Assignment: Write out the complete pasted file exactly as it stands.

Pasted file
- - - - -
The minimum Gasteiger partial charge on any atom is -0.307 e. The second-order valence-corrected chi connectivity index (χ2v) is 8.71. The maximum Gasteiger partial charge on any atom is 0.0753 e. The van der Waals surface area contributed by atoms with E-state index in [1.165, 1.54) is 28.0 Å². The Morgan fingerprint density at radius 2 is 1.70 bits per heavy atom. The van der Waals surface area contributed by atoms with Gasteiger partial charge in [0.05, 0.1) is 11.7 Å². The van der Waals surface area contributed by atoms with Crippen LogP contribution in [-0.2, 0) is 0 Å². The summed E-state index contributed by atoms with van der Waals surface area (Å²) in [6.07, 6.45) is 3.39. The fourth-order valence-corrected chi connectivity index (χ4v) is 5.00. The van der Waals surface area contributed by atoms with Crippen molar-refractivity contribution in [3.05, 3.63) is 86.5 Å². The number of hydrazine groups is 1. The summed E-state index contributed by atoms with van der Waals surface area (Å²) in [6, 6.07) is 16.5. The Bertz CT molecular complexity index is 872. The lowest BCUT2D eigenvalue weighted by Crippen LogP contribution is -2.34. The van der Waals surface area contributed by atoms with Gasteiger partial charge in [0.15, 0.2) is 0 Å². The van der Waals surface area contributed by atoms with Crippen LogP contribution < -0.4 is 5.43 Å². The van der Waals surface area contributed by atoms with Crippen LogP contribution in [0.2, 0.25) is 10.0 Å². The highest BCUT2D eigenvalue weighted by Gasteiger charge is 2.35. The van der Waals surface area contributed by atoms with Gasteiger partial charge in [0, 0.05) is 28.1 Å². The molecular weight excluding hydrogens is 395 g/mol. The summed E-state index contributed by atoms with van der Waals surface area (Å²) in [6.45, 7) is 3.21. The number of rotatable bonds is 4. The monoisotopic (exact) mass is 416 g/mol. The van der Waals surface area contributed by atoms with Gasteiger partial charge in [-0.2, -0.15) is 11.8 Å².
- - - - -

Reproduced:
The minimum Gasteiger partial charge on any atom is -0.307 e. The second-order valence-corrected chi connectivity index (χ2v) is 8.71. The maximum Gasteiger partial charge on any atom is 0.0753 e. The van der Waals surface area contributed by atoms with E-state index in [1.165, 1.54) is 28.0 Å². The Morgan fingerprint density at radius 2 is 1.70 bits per heavy atom. The van der Waals surface area contributed by atoms with Gasteiger partial charge in [0.05, 0.1) is 11.7 Å². The van der Waals surface area contributed by atoms with Crippen LogP contribution in [-0.2, 0) is 0 Å². The summed E-state index contributed by atoms with van der Waals surface area (Å²) in [6.07, 6.45) is 3.39. The fourth-order valence-corrected chi connectivity index (χ4v) is 5.00. The van der Waals surface area contributed by atoms with Crippen molar-refractivity contribution in [3.05, 3.63) is 86.5 Å². The number of hydrazine groups is 1. The summed E-state index contributed by atoms with van der Waals surface area (Å²) in [6, 6.07) is 16.5. The Bertz CT molecular complexity index is 872. The lowest BCUT2D eigenvalue weighted by Crippen LogP contribution is -2.34. The van der Waals surface area contributed by atoms with Gasteiger partial charge in [0.15, 0.2) is 0 Å². The van der Waals surface area contributed by atoms with Crippen LogP contribution < -0.4 is 5.43 Å². The van der Waals surface area contributed by atoms with Crippen LogP contribution in [0.2, 0.25) is 10.0 Å². The highest BCUT2D eigenvalue weighted by Gasteiger charge is 2.35. The van der Waals surface area contributed by atoms with Gasteiger partial charge in [0, 0.05) is 28.1 Å². The molecular weight excluding hydrogens is 395 g/mol. The summed E-state index contributed by atoms with van der Waals surface area (Å²) in [6.45, 7) is 3.21. The number of rotatable bonds is 4. The monoisotopic (exact) mass is 416 g/mol. The van der Waals surface area contributed by atoms with Gasteiger partial charge in [-0.2, -0.15) is 11.8 Å².